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Microeconomics

Externalities

Externalities are a form of market failure. Externalities are defined as the spillover effects of the consumption or production of a good that is not reflected in the price of the good. For example, the production of steel results in pollution being released into the air, but the cost of the pollution to the environment is not reflected in the…
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Budget Constraint

When consumers’ income limits their consumption behaviors, this is known as a budget constraint. In other words, it’s all of the many combinations of goods/services that consumers are able to purchase in light of their particular income as well as the current prices of these particular goods/services. In the short term, budget constraints can be…
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Monopolistic Competition

In Monopolistic Competition, there are many small firms who all have minimal shares of the market. Firms have many competitors, but each one sells a slightly different product. Firms are neither price takers (perfect competition) nor price makers (monopolies). Example of Monopolistic Competition The athletic shoe market: When you walk into…
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Profit Maximization Rule

The Profit Maximization Rule states that if a firm chooses to maximize its profits, it must choose that level of output where Marginal Cost (MC) is equal to Marginal Revenue (MR) and the Marginal Cost curve is rising. In other words, it must produce at a level where MC = MR. Profit Maximization Rule Formula The profit maximization formula…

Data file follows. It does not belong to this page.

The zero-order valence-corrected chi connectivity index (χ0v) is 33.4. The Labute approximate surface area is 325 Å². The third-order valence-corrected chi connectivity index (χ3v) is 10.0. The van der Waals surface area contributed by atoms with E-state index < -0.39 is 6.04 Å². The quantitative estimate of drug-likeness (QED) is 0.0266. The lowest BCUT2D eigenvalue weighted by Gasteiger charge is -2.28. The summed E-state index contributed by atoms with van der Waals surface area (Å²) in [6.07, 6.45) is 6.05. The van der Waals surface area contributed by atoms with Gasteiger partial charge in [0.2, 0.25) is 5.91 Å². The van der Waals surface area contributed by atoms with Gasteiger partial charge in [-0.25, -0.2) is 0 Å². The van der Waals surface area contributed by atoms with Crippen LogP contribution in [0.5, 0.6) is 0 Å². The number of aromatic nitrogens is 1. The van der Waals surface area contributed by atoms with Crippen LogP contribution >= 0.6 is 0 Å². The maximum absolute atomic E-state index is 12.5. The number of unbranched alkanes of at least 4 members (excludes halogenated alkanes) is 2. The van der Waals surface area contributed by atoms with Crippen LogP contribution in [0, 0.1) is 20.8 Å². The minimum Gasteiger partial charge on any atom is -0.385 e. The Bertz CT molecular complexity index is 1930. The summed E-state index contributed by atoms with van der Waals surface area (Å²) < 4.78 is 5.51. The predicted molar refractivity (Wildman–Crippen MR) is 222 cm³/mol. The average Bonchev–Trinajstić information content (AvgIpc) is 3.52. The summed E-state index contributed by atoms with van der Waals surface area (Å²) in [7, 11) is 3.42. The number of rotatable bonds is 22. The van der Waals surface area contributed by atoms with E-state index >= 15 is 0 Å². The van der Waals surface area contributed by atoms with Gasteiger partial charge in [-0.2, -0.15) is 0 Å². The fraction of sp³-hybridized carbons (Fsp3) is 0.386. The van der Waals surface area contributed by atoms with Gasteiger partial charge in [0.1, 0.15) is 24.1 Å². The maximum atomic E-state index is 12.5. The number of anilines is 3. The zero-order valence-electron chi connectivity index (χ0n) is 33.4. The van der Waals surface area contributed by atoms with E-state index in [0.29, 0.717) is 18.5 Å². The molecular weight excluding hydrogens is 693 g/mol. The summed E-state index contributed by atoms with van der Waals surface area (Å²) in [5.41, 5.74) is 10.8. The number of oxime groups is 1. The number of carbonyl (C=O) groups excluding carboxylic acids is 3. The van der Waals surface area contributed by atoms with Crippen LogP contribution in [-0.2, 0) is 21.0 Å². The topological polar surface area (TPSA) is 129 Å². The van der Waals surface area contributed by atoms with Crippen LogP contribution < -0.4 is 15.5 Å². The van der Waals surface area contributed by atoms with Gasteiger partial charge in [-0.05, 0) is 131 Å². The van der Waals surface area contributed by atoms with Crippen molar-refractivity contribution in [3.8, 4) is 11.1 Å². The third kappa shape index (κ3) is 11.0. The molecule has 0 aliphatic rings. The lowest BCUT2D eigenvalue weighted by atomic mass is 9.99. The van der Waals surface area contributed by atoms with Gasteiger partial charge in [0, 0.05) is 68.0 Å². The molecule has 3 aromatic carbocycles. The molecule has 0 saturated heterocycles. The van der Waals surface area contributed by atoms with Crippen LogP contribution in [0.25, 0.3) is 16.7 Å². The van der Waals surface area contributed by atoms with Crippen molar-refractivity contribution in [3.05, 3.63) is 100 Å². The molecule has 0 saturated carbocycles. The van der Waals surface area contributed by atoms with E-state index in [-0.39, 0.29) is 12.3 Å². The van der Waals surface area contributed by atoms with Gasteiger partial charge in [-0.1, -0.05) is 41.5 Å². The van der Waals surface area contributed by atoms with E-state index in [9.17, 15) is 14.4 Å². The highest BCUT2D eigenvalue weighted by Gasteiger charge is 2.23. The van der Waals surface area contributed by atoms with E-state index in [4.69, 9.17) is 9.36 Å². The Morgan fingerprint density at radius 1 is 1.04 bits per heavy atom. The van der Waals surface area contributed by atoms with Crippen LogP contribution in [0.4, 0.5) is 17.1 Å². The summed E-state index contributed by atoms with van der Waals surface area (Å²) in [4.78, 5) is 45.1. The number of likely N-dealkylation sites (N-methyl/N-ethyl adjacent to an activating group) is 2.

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Oligopoly Market Structure

In an Oligopoly market structure, there are a few interdependent firms dominate the market. They are likely to change their prices according to their competitors. For example, if Coca-Cola changes their price, Pepsi is also likely to. Examples of Oligopolies In the wireless cell phone service industry, the providers that tend to dominate the…
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Derived Demand

The term “derived demand” refers to the demand for a good or service that itself arises out of the demand for a related or intermediate good or service. Thus the dependent demand often has a notable effect on the market price of the derived good. It’s important to note the difference between regular demand and derived demand. Regular demand is…
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